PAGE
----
''Monsters, Inc.'' holds on to the top spot
In the battle between the beauty and the beasts, the beasts won handily.
A new comedy from Oscar winner Gwyneth Paltrow couldn’t come close to unseating the furry friends of Disney’s creature-comfort hit ”Monsters, Inc.,” which grossed an impressive $46.2 million in its second weekend, down only 26 percent from its $62.6 million debut. The only real fight here is a clash of the computer-generated titans: Can ”Monsters” top ”Shrek”’s almost $270 million take so far? After just 10 days in release, the ”Monsters” have amassed $122.8 million. By comparison, DreamWorks’ ”Shrek” had earned a total of $111.7 million after its second weekend.
Paltrow’s comedy, ”Shallow Hal,” premieried in second place, with $23.3 million. The romantic comedy is directed by the Farrelly Brothers and costars Jack Black as a womanizer who falls for not-so-svelte Paltrow after being hypnotized. ”Hal”’s first-weekend gross is certainly an improvement over that of the Farrellys’ last directorial effort, this summer’s ”Osmosis Jones,” which tanked with only $5.3 million in its opening three days. And ”Hal” almost matched the $24.2 million debut of the Farrelly’s last star vehicle, the 2000 Jim Carrey romp ”Me, Myself & Irene.”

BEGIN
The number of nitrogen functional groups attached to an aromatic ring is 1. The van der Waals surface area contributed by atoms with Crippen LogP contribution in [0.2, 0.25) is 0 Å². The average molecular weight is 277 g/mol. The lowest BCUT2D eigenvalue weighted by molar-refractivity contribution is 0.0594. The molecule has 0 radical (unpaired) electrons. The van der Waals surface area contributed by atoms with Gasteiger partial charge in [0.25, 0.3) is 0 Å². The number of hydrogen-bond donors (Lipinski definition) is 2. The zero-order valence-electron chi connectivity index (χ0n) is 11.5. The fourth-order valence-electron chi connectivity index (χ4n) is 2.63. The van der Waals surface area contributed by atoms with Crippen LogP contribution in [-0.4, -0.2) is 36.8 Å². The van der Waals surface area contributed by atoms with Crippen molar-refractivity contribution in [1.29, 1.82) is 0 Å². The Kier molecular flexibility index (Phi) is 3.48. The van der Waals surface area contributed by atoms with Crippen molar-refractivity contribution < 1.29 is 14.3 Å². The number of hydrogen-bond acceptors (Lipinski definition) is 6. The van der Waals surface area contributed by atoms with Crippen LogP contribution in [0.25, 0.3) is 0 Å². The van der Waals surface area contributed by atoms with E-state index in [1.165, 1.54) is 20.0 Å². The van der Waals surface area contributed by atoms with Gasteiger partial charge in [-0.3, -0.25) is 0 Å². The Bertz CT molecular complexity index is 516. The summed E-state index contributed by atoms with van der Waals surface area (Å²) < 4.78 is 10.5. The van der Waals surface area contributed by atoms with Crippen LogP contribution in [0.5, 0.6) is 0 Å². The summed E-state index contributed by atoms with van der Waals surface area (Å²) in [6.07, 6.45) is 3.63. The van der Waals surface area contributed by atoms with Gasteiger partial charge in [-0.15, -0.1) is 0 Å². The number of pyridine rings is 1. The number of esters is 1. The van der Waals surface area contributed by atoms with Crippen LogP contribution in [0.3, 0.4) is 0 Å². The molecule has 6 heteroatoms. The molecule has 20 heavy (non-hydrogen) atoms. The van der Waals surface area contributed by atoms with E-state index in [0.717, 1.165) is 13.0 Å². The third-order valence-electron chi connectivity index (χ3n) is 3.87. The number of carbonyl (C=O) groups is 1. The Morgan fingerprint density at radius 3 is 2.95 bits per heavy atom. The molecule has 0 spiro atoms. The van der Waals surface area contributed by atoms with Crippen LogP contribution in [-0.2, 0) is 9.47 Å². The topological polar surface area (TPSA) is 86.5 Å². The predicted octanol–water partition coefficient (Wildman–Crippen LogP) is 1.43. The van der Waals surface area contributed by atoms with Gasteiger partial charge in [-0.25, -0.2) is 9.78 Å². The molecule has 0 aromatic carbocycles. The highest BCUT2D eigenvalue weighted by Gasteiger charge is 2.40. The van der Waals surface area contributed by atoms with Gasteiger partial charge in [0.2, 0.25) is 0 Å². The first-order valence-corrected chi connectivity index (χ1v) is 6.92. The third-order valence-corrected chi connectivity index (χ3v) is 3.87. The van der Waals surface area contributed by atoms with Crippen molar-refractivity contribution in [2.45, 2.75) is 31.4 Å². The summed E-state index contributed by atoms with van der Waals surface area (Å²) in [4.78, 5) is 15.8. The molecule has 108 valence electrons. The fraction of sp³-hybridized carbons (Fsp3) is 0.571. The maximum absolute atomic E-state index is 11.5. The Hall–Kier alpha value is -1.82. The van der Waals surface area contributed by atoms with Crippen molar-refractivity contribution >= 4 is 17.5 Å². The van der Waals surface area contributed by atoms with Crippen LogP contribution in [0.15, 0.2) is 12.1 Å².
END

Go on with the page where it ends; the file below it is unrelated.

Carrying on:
As expected, Jet Li’s action thriller ”The One” fell to No. 3, dropping a typical-for-an-action-movie 52 percent to $9.1 million in its second weekend. Close behind was the John Travolta kid-in-jepoardy drama ”Domestic Disturbance,” which dropped just 39 percent to $8.5 million, bringing its 10-day total to $26 million. Perhaps even for Travolta’s fans, four films in only 18 months qualifies as a disturbance.
Rounding out the top five was the debut of the Gene Hackman/Danny DeVito crime drama ”Heist,” which opened with a ho-hum $8 million. With only mixed reviews and no young star to draw the core teenage audience, the David Mamet film had no chance of scoring a double-digit opening. Next time, David, bring in some bank robbers from ”Dawson’s Creek.”
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